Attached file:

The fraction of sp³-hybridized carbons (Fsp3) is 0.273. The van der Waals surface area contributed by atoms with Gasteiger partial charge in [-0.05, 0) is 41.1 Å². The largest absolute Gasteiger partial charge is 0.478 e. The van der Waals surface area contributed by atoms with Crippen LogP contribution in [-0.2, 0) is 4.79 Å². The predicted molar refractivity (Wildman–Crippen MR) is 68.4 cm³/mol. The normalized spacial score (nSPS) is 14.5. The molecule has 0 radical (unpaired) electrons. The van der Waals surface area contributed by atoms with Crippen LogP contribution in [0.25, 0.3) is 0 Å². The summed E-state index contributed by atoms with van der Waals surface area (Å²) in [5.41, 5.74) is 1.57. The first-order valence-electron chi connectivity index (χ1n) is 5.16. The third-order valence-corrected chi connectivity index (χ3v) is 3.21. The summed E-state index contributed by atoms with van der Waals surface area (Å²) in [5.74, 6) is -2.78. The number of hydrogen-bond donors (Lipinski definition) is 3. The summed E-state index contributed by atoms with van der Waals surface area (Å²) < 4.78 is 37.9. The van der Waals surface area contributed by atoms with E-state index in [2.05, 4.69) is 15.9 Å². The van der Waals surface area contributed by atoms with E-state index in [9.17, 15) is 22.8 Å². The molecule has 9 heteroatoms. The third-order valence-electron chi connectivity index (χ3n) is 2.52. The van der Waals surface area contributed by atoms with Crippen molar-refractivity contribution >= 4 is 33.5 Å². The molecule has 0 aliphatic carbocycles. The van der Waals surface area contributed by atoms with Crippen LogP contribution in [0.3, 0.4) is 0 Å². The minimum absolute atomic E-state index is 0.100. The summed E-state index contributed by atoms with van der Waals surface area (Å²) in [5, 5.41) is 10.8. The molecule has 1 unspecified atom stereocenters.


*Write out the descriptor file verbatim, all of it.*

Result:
The fraction of sp³-hybridized carbons (Fsp3) is 0.273. The van der Waals surface area contributed by atoms with Gasteiger partial charge in [-0.05, 0) is 41.1 Å². The largest absolute Gasteiger partial charge is 0.478 e. The van der Waals surface area contributed by atoms with Crippen LogP contribution in [-0.2, 0) is 4.79 Å². The predicted molar refractivity (Wildman–Crippen MR) is 68.4 cm³/mol. The normalized spacial score (nSPS) is 14.5. The molecule has 0 radical (unpaired) electrons. The van der Waals surface area contributed by atoms with Crippen LogP contribution in [0.25, 0.3) is 0 Å². The summed E-state index contributed by atoms with van der Waals surface area (Å²) in [5.41, 5.74) is 1.57. The first-order valence-electron chi connectivity index (χ1n) is 5.16. The third-order valence-corrected chi connectivity index (χ3v) is 3.21. The summed E-state index contributed by atoms with van der Waals surface area (Å²) in [5.74, 6) is -2.78. The number of hydrogen-bond donors (Lipinski definition) is 3. The summed E-state index contributed by atoms with van der Waals surface area (Å²) < 4.78 is 37.9. The van der Waals surface area contributed by atoms with E-state index in [2.05, 4.69) is 15.9 Å². The van der Waals surface area contributed by atoms with E-state index in [9.17, 15) is 22.8 Å². The molecule has 9 heteroatoms. The third-order valence-electron chi connectivity index (χ3n) is 2.52. The van der Waals surface area contributed by atoms with Crippen molar-refractivity contribution >= 4 is 33.5 Å². The molecule has 0 aliphatic carbocycles. The van der Waals surface area contributed by atoms with Crippen LogP contribution in [0.3, 0.4) is 0 Å². The minimum absolute atomic E-state index is 0.100. The summed E-state index contributed by atoms with van der Waals surface area (Å²) in [5, 5.41) is 10.8. The molecule has 1 unspecified atom stereocenters.